Well, it’s coming up to eleven o’clock on a Saturday night here in England, and this is, of course, the ideal time to schedule the opening match of England’s 2014 World Cup Finals. But shush. There’s a bit of peace and quiet in the air. A combination of lowered expectations and the gradual thinning out of the more unctuous members of the England team have made the last few weeks somewhat less hysterical than they have been in recent years, and most England supporters seem pretty grounded in the reality of the fact that qualifying from a group which contains a semi-finalist from the last World Cup and the runners-up from the last European Championships is am extremely tall order indeed.
Italy may well have been in less than glorious form of late and the loss of goalkeeper Gigi “So why are you wearing that neck scarf, then?” Buffon is something of a bonus for those of a three lions persuasion, but this is a nation which, like most other major football nations, has held something of a hex over England over the years. Those amongst us looking for crumbs of comfort might choose the glorious night in 1977 when England put Italy to the sword in a match unfortunately rendered irrelevant by the fact that Italy had already qualified at England’s expense. Alternatively, we might prefer to consider the night in 1997 when Glenn Hoddle’s team fought out a glorious goalless draw in Rome to qualify for the following year’s finals, a result deemed necessary because, umm, Italy had beaten them at Wembley in their previous meeting.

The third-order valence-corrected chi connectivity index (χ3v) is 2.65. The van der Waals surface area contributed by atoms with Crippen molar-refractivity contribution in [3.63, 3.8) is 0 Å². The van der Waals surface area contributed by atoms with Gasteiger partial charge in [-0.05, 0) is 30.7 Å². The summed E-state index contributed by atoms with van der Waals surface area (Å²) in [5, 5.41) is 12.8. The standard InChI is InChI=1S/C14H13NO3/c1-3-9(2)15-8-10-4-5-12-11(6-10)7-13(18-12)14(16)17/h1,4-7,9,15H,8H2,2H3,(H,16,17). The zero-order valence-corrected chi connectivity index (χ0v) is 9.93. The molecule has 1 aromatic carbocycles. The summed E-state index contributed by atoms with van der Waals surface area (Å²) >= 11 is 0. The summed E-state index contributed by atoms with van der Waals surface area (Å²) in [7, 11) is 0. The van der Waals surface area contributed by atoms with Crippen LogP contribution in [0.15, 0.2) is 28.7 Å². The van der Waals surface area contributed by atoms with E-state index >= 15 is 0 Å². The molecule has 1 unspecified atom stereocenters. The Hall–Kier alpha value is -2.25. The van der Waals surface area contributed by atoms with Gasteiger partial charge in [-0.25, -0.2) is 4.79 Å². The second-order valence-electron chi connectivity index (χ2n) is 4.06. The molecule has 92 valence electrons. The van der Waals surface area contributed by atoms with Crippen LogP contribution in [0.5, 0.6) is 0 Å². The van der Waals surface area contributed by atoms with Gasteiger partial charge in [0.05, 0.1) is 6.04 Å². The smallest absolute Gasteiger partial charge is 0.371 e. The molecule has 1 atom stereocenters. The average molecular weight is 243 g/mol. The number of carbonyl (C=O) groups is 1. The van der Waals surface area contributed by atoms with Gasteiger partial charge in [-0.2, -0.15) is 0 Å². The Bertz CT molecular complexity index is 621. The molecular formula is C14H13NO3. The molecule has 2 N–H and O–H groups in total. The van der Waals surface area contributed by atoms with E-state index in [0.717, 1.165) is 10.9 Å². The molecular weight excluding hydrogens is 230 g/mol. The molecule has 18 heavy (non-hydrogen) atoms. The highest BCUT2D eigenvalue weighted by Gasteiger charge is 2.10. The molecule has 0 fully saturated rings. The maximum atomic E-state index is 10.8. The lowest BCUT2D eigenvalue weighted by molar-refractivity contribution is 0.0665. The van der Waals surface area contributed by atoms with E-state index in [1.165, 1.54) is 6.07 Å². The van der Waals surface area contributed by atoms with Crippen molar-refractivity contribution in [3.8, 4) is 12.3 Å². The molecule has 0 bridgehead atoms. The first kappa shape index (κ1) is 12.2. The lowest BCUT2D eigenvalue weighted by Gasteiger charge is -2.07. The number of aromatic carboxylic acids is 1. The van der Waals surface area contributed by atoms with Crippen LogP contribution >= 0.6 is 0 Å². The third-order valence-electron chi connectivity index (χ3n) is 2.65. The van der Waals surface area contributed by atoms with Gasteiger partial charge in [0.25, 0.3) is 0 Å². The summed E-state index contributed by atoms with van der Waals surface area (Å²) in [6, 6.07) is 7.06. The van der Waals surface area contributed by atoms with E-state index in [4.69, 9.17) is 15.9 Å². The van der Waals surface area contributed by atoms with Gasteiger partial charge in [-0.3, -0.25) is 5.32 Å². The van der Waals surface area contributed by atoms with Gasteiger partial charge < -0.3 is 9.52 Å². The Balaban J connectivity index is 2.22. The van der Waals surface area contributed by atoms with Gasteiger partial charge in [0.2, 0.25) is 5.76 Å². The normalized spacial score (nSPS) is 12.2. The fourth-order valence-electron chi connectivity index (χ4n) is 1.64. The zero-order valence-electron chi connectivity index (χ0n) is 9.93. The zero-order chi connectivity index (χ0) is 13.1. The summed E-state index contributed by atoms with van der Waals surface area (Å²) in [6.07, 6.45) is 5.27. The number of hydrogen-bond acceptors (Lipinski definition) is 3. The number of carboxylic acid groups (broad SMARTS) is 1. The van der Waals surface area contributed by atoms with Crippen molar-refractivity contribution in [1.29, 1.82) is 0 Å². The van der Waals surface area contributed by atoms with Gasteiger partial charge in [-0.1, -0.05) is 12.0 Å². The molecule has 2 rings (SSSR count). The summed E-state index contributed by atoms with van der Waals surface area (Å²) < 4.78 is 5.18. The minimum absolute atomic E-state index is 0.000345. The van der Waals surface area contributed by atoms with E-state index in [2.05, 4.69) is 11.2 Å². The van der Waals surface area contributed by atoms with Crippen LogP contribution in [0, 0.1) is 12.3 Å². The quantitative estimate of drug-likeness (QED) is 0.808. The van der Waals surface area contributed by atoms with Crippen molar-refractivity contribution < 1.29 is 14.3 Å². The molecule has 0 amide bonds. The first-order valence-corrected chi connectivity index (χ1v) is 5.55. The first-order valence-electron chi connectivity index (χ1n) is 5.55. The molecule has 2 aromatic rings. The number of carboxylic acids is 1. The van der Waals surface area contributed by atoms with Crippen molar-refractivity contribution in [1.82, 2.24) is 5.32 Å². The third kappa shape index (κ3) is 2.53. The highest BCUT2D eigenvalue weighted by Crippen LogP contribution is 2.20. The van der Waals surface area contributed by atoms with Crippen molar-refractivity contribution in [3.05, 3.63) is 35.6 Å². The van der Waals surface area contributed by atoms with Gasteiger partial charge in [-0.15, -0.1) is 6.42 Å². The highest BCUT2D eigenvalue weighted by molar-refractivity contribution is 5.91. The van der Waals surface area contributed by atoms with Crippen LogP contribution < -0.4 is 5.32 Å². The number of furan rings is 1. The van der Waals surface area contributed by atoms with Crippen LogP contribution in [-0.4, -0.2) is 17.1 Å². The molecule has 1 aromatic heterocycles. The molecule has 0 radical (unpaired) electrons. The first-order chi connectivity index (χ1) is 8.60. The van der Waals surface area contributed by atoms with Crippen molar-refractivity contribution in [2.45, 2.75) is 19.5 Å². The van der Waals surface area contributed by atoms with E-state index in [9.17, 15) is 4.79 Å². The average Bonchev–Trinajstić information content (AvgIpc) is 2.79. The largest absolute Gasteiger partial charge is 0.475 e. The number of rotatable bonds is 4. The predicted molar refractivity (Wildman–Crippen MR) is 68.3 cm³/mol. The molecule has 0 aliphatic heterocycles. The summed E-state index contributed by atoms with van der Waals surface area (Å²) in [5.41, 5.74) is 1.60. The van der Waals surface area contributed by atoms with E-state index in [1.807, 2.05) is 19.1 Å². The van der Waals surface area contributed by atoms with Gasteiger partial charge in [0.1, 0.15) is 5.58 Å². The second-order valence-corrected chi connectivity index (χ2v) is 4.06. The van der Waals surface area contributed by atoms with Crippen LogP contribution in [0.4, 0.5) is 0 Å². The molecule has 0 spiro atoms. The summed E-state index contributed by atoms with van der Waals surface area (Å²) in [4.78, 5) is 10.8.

Then, of course, there was the meeting between the two teams in the European Championships two years ago, which ended in a HEROIC goalless draw, before Italy won the resultant penalty shoot-out. Andrea Pirlo, who ran the centre of the pitch that evening like Marcus Antonius surveying the city of Rome from one of its surrounding hills, starts again tonight. For England, the only significant injury is that to Alex Oxlade-Chamberlain, but we’ve known about that for weeks now, so that barely even counts as an injury any more. So, how many players will Roy Hodgson put behind the ball? How puce will Wayne Rooney’s face turn when he doesn’t get a kick of the ball for the first forty minutes of the match? This and many other questions (almost all of which will most likely have nothing has to do with football) will be answered by Ian King and Ed Carter, as well as whichever other members of the 200% team pitch up here, feeling drunk and opinionated.
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